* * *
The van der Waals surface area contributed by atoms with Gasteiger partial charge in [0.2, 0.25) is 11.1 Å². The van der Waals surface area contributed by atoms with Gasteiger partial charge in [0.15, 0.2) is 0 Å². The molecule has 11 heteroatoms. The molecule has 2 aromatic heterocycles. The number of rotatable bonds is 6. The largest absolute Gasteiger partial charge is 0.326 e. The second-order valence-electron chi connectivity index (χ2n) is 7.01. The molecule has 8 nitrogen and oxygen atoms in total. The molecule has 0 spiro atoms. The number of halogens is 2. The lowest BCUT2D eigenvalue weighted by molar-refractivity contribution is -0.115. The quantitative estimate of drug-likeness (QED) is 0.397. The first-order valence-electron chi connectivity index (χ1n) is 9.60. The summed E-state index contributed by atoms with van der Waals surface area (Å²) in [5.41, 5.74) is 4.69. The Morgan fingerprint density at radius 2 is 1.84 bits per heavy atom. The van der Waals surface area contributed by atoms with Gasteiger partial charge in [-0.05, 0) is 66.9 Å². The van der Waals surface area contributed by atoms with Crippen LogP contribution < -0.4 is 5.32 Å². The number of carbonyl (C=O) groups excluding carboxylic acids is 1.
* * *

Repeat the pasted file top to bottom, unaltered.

The van der Waals surface area contributed by atoms with Gasteiger partial charge in [0.2, 0.25) is 11.1 Å². The van der Waals surface area contributed by atoms with Gasteiger partial charge in [0.15, 0.2) is 0 Å². The molecule has 11 heteroatoms. The molecule has 2 aromatic heterocycles. The number of rotatable bonds is 6. The largest absolute Gasteiger partial charge is 0.326 e. The second-order valence-electron chi connectivity index (χ2n) is 7.01. The molecule has 8 nitrogen and oxygen atoms in total. The molecule has 0 spiro atoms. The number of halogens is 2. The lowest BCUT2D eigenvalue weighted by molar-refractivity contribution is -0.115. The quantitative estimate of drug-likeness (QED) is 0.397. The first-order valence-electron chi connectivity index (χ1n) is 9.60. The summed E-state index contributed by atoms with van der Waals surface area (Å²) in [5.41, 5.74) is 4.69. The Morgan fingerprint density at radius 2 is 1.84 bits per heavy atom. The van der Waals surface area contributed by atoms with Gasteiger partial charge in [-0.05, 0) is 66.9 Å². The van der Waals surface area contributed by atoms with Crippen LogP contribution < -0.4 is 5.32 Å². The number of carbonyl (C=O) groups excluding carboxylic acids is 1.